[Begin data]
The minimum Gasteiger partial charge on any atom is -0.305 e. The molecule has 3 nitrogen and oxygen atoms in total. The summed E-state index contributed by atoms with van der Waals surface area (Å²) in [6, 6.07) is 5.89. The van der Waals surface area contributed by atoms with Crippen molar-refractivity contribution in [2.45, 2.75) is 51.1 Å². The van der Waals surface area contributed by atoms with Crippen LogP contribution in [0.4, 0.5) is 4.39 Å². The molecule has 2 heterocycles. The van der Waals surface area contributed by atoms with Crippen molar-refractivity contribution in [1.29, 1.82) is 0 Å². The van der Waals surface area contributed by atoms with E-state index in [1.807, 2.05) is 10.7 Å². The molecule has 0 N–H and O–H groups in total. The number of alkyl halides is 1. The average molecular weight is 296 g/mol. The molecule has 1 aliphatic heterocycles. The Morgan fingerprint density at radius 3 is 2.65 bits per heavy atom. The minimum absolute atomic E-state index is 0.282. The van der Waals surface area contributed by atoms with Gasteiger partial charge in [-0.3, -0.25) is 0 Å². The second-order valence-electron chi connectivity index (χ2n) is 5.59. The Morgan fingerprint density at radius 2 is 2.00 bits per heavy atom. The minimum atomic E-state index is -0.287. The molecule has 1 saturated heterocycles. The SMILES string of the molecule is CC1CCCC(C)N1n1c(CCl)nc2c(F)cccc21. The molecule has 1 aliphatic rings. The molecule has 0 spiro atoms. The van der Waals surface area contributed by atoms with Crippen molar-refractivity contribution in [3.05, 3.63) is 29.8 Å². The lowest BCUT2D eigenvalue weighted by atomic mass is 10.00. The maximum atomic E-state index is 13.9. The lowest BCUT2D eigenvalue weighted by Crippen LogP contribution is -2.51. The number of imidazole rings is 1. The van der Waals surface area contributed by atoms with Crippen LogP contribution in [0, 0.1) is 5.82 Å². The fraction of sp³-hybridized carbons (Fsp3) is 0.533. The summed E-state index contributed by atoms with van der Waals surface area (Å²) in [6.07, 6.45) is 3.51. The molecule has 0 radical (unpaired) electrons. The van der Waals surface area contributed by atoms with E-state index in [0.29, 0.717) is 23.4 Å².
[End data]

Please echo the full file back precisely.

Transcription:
The minimum Gasteiger partial charge on any atom is -0.305 e. The molecule has 3 nitrogen and oxygen atoms in total. The summed E-state index contributed by atoms with van der Waals surface area (Å²) in [6, 6.07) is 5.89. The van der Waals surface area contributed by atoms with Crippen molar-refractivity contribution in [2.45, 2.75) is 51.1 Å². The van der Waals surface area contributed by atoms with Crippen LogP contribution in [0.4, 0.5) is 4.39 Å². The molecule has 2 heterocycles. The van der Waals surface area contributed by atoms with Crippen molar-refractivity contribution in [1.29, 1.82) is 0 Å². The van der Waals surface area contributed by atoms with E-state index in [1.807, 2.05) is 10.7 Å². The molecule has 0 N–H and O–H groups in total. The number of alkyl halides is 1. The average molecular weight is 296 g/mol. The molecule has 1 aliphatic heterocycles. The Morgan fingerprint density at radius 3 is 2.65 bits per heavy atom. The minimum absolute atomic E-state index is 0.282. The van der Waals surface area contributed by atoms with Gasteiger partial charge in [-0.3, -0.25) is 0 Å². The second-order valence-electron chi connectivity index (χ2n) is 5.59. The Morgan fingerprint density at radius 2 is 2.00 bits per heavy atom. The minimum atomic E-state index is -0.287. The molecule has 1 saturated heterocycles. The SMILES string of the molecule is CC1CCCC(C)N1n1c(CCl)nc2c(F)cccc21. The molecule has 1 aliphatic rings. The molecule has 0 spiro atoms. The van der Waals surface area contributed by atoms with Crippen molar-refractivity contribution in [3.05, 3.63) is 29.8 Å². The lowest BCUT2D eigenvalue weighted by atomic mass is 10.00. The maximum atomic E-state index is 13.9. The lowest BCUT2D eigenvalue weighted by Crippen LogP contribution is -2.51. The number of imidazole rings is 1. The van der Waals surface area contributed by atoms with Crippen LogP contribution in [0, 0.1) is 5.82 Å². The fraction of sp³-hybridized carbons (Fsp3) is 0.533. The summed E-state index contributed by atoms with van der Waals surface area (Å²) in [6.07, 6.45) is 3.51. The molecule has 0 radical (unpaired) electrons. The van der Waals surface area contributed by atoms with E-state index in [0.29, 0.717) is 23.4 Å².